Open LetterPolitics

op-ed: george h.w. bush was a terrorist, not a hero

December 3, 2018
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“Turn this shit over like Bush did a boatload of Haitians” – The Coup, Dig It

Can someone please explain to me why we’re mourning this asshole? If you look at the rapturous national coverage, you’d think Jeff Goldblum just died. George H.W. Bush is the human embodiment of the civility debate. Sure, hundreds of thousands died due to his actions (and deliberate inaction), but at least he was polite about it. George H.W. Bush spent his political career terrorizing Black, Brown, and Queer communities with a smile and a handshake. The lives his policies destroyed will never get wall to wall coverage on CNN or The Atlantic. So maybe he had a sense of humor about himself on SNL, but his legacy is a legacy of death. Let’s take a look at the Bush family’s real legacy, shall we?

George Herbert Walker Bush’s father, Prescott Bush helped finance Hitler’s rise to power as part of his work with the firm Brown Brothers Harriman. His company’s assets were seized in 1942 under the Trading with the Enemy Act. Bush’s mother’s family, the Walker family from whom he took his middle name, ran a successful slave trading business.

During his long career in politics, Bush helped back the rise of authoritarian dictators in Central and South America, setting the stage for the political violence that continues to drive refugees north to this day. In his business dealings, he helped fund the Bin Laden family in the 1980s, supporting their outspoken opposition and military resistance to the Soviet invasion of Afghanistan. He enjoyed a long and financially remunerative relationship with the repressive Saudi regime, and actively backed the rise of the Taliban. During the first Gulf War, Bush allowed the use of depleted uranium weapons, drastically increasing civilian casualties. Bush spent a billion dollars per day on the Gulf War while at the same time saying the government had no further funds for HIV relief.

Though his PEPFAR (President’s Emergency Plan for AIDS Relief) initiative is rightly praised for its role in eventually curbing the AIDS epidemic, Bush spent a decade in positions of significant power before taking any action on AIDS/HIV. During which time, 156,143 people died. ACT UP organizer Jay Blotcher noted in a response to a 1991 protest that Bush “expressed more compassion for the merchants whose holiday weekend business we had disrupted.”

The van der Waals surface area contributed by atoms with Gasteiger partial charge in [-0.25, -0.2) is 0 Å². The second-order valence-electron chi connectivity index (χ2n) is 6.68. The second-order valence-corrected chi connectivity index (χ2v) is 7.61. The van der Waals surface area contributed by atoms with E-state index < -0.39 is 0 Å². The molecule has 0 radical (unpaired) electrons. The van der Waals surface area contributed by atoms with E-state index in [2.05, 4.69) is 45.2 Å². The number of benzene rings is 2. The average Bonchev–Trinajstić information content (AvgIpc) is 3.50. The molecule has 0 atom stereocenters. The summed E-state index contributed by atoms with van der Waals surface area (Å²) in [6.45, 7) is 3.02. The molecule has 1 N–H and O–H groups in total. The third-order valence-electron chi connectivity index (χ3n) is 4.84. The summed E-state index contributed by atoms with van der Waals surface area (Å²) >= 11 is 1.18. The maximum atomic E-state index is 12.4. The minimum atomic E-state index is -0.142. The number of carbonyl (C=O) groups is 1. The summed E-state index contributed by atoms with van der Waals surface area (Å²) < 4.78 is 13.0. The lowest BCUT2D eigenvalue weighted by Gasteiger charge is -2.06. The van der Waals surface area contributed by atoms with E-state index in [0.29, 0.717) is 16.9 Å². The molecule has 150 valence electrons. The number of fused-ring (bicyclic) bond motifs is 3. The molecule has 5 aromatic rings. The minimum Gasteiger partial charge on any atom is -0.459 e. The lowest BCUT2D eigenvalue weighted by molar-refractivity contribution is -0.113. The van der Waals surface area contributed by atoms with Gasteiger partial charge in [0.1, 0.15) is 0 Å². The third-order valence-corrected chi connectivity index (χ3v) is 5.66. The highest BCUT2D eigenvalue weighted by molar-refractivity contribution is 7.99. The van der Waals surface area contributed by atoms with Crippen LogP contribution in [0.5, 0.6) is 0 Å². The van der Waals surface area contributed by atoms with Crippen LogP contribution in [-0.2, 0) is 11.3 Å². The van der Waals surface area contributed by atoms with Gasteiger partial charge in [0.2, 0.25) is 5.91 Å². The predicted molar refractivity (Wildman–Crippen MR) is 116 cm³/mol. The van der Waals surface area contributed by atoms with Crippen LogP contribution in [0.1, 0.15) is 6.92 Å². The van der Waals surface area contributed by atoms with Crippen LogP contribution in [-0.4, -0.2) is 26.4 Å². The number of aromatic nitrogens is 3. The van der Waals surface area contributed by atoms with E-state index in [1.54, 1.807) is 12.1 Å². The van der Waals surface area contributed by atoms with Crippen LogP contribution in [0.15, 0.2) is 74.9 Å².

Despite his desire to be seen as a proponent of Civil Rights, Bush spent much of his career actively undermining them. He opposed the Civil Rights Act of 1964, calling it “politically inspired” and “bad legislation that transcends the Constitution.” During his work as chairman of the Harris County, Texas Republican Party in the early ’60s, Bush worked to absorb members of the white supremacist John Birch Society into the mainstream Republican Party. During the 1988 presidential campaign, his supporters produced the notoriously racist “Willie Horton Ad.” That television spot used dog-whistle politics to stoke racial fears in an effort to shore up the white vote, creating a template for decades of race-baiting Republican get-out-the-vote tactics.

In 1989, he oversaw the creation of The Office of National Drug Control Policy. The office of the so-called “drug czar” oversaw the War on Drugs which led to the incarceration of millions of Americans, disproportionately Black and Brown, for non-violent offenses. In a speech on September 5th of that year, Bush laid out the “zero tolerance” policies calling for “more jails, more prisons, more courts and more prosecutors.” The bag of crack that was famously used as a prop during that speech was said to have been purchased in Lafayette Park, across from the White House, an example of the crack epidemic; it was later reported that government agents actually lured the dealer there.

Bush had a long history of groping young women during photo ops. Most notably actress Heather Lind, to whom he tepidly apologized in 2017 through a spokesperson, saying “he most sincerely apologizes if his attempt at humor offended Ms. Lind.”

George H.W. Bush is survived by his children, Jeb, Neil, Marvin, Dorothy and George W. Bush, another war criminal. But, yes, the 41st president was well-spoken, and, other than his disregard for many people’s lives, he did seem like a nice-enough guy.